Ambassador Kane Review—Lemmings…with a Sniper Rifle
PlaygroundSquad is one of those somewhat mysterious publishers of Minis, because they never really release any information about their games. But they’re back with another game, Ambassador Kane, developed by 60° North, and this time around they even put up a website for it. With a name like “Ambassador Kane,” I was expecting something involving diplomacy, possibly candy-related, or more likely vampires. Instead, it’s something of a Lemmings clone. With a sniper rifle added, that is.
Lemmings was a classic puzzle game from Psygnosis, now owned by Sony (which hasn’t done much with the property). Basically, you guided the path of a group of lemmings as they made their way from one part of the screen to the other. You didn’t have any direct control over the lemmings, but you could build things that would alter or define the path that the critters walked on. It was simple at first but grew quite complicated. It was always fun—even if you got frustrated, you could always make them all explode.
Instead of the titular lemmings, you have the titular Ambassador Kane who walks in a straight path like a lemming, as well as a host of construction robots that you can order to build various structures that will alter the layout of the level. So as he walks, he will follow the path you want him to, guiding him to the exit and through various goals. For instance, he might want to pick an object up, and you generally have to send him to a computer terminal to hack it and open the exit up in the first place.
As you can only have a small number of robots on the screen at once, you often have to move them around once they’ve served their purpose (or you can blow them up and send out a replacement). This can prove to be part of the puzzle as well, since while you can order them to go where you want, they need to follow a path, too.
In Lemmings, there was a whole variety of workers. Here you basically just have two types of robots: stairs and teleporter. Stairs robots will construct a stairway diagonally in the direction you pick, while the teleporter will provide access to the floor directly above or below. Not a big variety, but in practice it is basically six different ways to place robots.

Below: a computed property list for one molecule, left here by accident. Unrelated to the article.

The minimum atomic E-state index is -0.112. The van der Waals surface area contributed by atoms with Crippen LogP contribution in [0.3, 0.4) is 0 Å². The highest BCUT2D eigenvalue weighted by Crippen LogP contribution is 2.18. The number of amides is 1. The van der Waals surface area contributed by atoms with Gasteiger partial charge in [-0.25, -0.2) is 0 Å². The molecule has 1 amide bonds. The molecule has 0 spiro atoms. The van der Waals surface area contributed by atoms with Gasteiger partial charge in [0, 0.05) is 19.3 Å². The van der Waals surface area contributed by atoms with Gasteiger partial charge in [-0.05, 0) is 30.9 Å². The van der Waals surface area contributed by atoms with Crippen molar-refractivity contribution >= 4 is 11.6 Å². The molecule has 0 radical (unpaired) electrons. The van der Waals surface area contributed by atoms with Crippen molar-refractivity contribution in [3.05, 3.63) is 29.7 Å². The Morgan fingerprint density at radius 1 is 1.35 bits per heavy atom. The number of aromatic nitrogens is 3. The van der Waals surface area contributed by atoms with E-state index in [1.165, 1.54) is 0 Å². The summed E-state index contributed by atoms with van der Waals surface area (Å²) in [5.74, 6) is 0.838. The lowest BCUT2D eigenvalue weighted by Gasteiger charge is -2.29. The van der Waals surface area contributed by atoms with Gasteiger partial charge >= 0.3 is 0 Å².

If that were the only change from the basic Lemmings formula, well, Ambassador Kane would be solid, but not spectacular. But they added another twist: the ability to use a sniper rifle later in the game. As the whole premise of the game is that you are the security chief for the Ambassador, and thus in charge of things, it actually makes a lot of sense.
Basically, once you get it, on levels that need its use, you get a zoomed-in scope view of the level, where you move around the analog stick to aim, then press X to fire. It’s generally used as a way of hitting switches to temporarily disable traps that the Ambassador might walk into, but it’s also sometimes used to take out enemies. Not all levels use it.
The game features 60 levels across 3 different terrains, as well as somewhat amusing cutscenes that add quite a bit of charm to the title. It keeps track of the completion times for each level; getting a high score gives you a medal, and, occasionally on some levels, you can earn a ribbon (or something—you pick it up while completing the level). Apparently there are 20 extra hard bonus levels available once you manage to get 100% completion (which I haven’t).
Although the game is played on a 2D playfield, it uses polygonal 3D graphics, basically the so-called 2.5D style. I can understand this being used, but it looks a little ugly in places. The Ambassador in particular looks like a strange cross between Mr. Peanut and the monocle guy from Monopoly. Certainly functional, though, and there is a nice variety, which probably wouldn’t have been possible without many more artists if the game had been 2D (though the 2D art used in the cutscenes is quite nice).
The music is quite catchy, while the sound effects mostly seem to be a collection of free samples; so, you might have heard them before, but they are not that memorable.
Ambassador Kane is quite fun and is by far the most polished title we’ve seen from PlaygroundSquad. It’s also got an excellent amount of value, with 80 total levels. It would likely take you several hours to beat, plus you can replay them to improve on your time. On the flip side, the slightly murky graphics make gameplay harder than it should be, as do the somewhat clunky controls. And my usual complaint about not being able to skip levels you get stuck on in puzzle games applies here; when you get stuck, you’re stuck.
But the problems are minor compared to the positives that this quirky, original, and fun title brings. If you like puzzle games, this is an excellent choice, though the sniper rifle stages do test your reflexes a bit.